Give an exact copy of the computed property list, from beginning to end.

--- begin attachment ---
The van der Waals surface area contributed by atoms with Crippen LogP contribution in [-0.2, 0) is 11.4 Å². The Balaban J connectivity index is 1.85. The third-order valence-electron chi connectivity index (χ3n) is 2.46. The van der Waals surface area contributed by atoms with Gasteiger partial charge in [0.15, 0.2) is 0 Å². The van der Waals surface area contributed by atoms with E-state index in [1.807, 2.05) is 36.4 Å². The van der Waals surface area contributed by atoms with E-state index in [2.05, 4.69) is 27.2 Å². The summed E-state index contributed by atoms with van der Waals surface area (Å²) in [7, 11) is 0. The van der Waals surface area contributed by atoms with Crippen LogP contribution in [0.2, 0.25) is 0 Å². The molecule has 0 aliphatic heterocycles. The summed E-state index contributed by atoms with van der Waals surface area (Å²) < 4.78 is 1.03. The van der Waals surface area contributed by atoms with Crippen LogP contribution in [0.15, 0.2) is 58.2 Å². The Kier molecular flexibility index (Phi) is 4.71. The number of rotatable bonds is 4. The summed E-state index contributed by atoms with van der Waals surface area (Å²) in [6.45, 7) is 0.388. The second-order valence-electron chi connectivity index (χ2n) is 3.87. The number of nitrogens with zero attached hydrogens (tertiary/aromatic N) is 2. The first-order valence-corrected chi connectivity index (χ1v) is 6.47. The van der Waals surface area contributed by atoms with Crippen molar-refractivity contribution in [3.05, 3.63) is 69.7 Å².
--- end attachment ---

The van der Waals surface area contributed by atoms with Crippen LogP contribution in [-0.2, 0) is 11.4 Å². The Balaban J connectivity index is 1.85. The third-order valence-electron chi connectivity index (χ3n) is 2.46. The van der Waals surface area contributed by atoms with Gasteiger partial charge in [0.15, 0.2) is 0 Å². The van der Waals surface area contributed by atoms with E-state index in [1.807, 2.05) is 36.4 Å². The van der Waals surface area contributed by atoms with E-state index in [2.05, 4.69) is 27.2 Å². The summed E-state index contributed by atoms with van der Waals surface area (Å²) in [7, 11) is 0. The van der Waals surface area contributed by atoms with Crippen LogP contribution in [0.2, 0.25) is 0 Å². The molecule has 0 aliphatic heterocycles. The summed E-state index contributed by atoms with van der Waals surface area (Å²) < 4.78 is 1.03. The van der Waals surface area contributed by atoms with Crippen LogP contribution in [0.15, 0.2) is 58.2 Å². The Kier molecular flexibility index (Phi) is 4.71. The number of rotatable bonds is 4. The summed E-state index contributed by atoms with van der Waals surface area (Å²) in [6.45, 7) is 0.388. The second-order valence-electron chi connectivity index (χ2n) is 3.87. The number of nitrogens with zero attached hydrogens (tertiary/aromatic N) is 2. The first-order valence-corrected chi connectivity index (χ1v) is 6.47. The van der Waals surface area contributed by atoms with Crippen molar-refractivity contribution in [3.05, 3.63) is 69.7 Å².